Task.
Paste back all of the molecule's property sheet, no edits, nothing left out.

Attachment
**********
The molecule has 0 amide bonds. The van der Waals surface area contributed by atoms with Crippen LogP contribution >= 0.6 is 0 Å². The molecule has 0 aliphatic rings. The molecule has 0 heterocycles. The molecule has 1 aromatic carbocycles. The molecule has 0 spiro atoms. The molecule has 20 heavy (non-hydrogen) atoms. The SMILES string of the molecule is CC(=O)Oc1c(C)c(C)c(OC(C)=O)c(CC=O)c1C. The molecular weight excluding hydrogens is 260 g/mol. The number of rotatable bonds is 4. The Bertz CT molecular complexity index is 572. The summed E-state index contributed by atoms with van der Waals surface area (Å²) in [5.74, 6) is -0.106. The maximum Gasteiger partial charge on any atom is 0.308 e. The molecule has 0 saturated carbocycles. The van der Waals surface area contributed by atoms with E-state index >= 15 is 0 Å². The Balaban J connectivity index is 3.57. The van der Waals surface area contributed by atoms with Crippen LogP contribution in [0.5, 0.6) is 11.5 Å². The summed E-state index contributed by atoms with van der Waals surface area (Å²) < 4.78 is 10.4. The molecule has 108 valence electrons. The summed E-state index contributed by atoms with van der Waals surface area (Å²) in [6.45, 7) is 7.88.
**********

The molecule has 0 amide bonds. The van der Waals surface area contributed by atoms with Crippen LogP contribution >= 0.6 is 0 Å². The molecule has 0 aliphatic rings. The molecule has 0 heterocycles. The molecule has 1 aromatic carbocycles. The molecule has 0 spiro atoms. The molecule has 20 heavy (non-hydrogen) atoms. The SMILES string of the molecule is CC(=O)Oc1c(C)c(C)c(OC(C)=O)c(CC=O)c1C. The molecular weight excluding hydrogens is 260 g/mol. The number of rotatable bonds is 4. The Bertz CT molecular complexity index is 572. The summed E-state index contributed by atoms with van der Waals surface area (Å²) in [5.74, 6) is -0.106. The maximum Gasteiger partial charge on any atom is 0.308 e. The molecule has 0 saturated carbocycles. The van der Waals surface area contributed by atoms with E-state index >= 15 is 0 Å². The Balaban J connectivity index is 3.57. The van der Waals surface area contributed by atoms with Crippen LogP contribution in [0.5, 0.6) is 11.5 Å². The summed E-state index contributed by atoms with van der Waals surface area (Å²) < 4.78 is 10.4. The molecule has 108 valence electrons. The summed E-state index contributed by atoms with van der Waals surface area (Å²) in [6.45, 7) is 7.88.